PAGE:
Discussion in 'Odds & Ends' started by Lilguy1456, Oct 27, 2012.
Dr. William Gray of Colorado State.
That is one . You stated there were more. An 's' at the end of the word indicates plural.
BTW , in what way did the fellow become prominent ?
Can someone design a study, come up with a cloud of data points, and then fit a line or a plane or whatever through the cloud, to make their point? Or does the bickering and name-calling outweigh any potential value of a more rigorous approach?
I think the work of the largest scientific undertaking in human history has and is doing that.
Indepentent studies and observations amount to the knowledge on which we can determine what is happening and is probable outcomes .
The rigor of peer reviewed science is whats being used and thats needed on seriuos issues that have implications for all of us.
Its key to understand the difference between opinon, view and science.
Agreed and when there are still a decent amount of experts who think this is a natural heating cycle, you should not just throw that away based on your inherent bias. I'm not saying you are wrong, just saying all things need to be considered.
There's not a decent amount of experts, there are some experts, and some of these experts are financed by the fossil fuel industry.
The overwhelming majority of experts support AGW and if it not a single dollar depended on this consensus no one would dispute it.
The only good thing that the controversy has brought into view is the extent to which science, scientific disputes and social and economic forces are intertwined.
Its quite a long way from the heroic image of the scientist working away in quiet isolation for the noble benefit of humanity.
Does anyone think that any of those scientific charlatans who scrounge millions out of the public for cancer research really think that a cure will happen?
But minor improvements will be made and global warming will occur, but miraculous breakthroughs or global catastrophe - probably not.
The good news now is geo-engineering; the solution to global warming through shooting suitably-loaded rockets into space.
Humanity is certainly not going to do much about it except for some quick technological fix.
And many experts on the other side are financed by "green" organizations.
All powerful, all monied green groups as opposed to a trillon dollar economy based on fossil fuels?
Your comparison is laughable. The scientific consensus is overwhelming, but if you don't think the risk of global warming justifies too early an investment, or too great an investment, then that's a reasonable position.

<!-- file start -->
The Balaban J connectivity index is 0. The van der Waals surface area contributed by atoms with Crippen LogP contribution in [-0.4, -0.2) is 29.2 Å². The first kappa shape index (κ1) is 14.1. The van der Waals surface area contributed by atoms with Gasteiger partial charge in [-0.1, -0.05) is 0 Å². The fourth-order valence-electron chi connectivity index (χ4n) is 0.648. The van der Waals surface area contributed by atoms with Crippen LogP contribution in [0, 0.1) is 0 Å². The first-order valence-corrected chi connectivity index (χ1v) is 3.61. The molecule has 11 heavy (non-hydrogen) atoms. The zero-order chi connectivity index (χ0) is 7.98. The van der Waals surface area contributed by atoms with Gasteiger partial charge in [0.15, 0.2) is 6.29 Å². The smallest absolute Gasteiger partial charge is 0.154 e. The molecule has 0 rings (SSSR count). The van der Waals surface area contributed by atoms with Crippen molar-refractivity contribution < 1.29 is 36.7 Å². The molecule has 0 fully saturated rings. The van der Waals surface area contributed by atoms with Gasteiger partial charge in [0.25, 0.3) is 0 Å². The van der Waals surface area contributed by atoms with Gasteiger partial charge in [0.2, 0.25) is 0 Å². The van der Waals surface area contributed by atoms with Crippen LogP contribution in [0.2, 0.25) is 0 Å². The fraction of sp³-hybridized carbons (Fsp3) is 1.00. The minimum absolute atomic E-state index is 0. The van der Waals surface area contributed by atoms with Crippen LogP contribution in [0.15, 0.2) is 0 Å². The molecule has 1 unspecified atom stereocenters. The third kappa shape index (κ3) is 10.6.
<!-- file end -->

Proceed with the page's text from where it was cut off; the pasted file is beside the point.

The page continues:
To start off with an anti-science position because it doesn't fit your right wing ideology is a blinkered position, to say the least.
The hacked emails of prominent global warming scientists is particularly damning.
That so called scandal was hoax.
The scientists were rendered innocent.
Who hacked the emails actually?
My guess is the Swordfish version of Hugh Jackman. That guy was good!
The Russian mafia, presumably on assignment, obtained the emails:
'On 19 November an archive file containing the data was uploaded to a server in Tomsk, Russia, and then copied to numerous locations across the Internet. An anonymous post from a Saudi Arabian IP address to the climate-sceptic blog The Air Vent described the material as "a random selection of correspondence, code, and documents", adding that climate science is "too important to be kept under wraps". That same day, Stephen McIntyre of Climate Audit was forwarded an internal email sent to UEA staff warning that "climate change sceptics" had obtained a "large volume of files and emails". Charles Rotter, moderator of the climate-sceptic blog Watts Up With That, which had been the first to get a link and download the files, gave a copy to his flatmate Steve Mosher. Mosher received a posting from the hacker complaining that nothing was happening and replied: "A lot is happening behind the scenes. It is not being ignored. Much is being coordinated among major players and the media. Thank you very much. You will notice the beginnings of activity on other sites now. Here soon to follow." Shortly afterwards, the emails began to be widely publicised on climate-sceptic blogs and subsequently in the mainstream media.'
Notice in particular the statement of Steve Mosher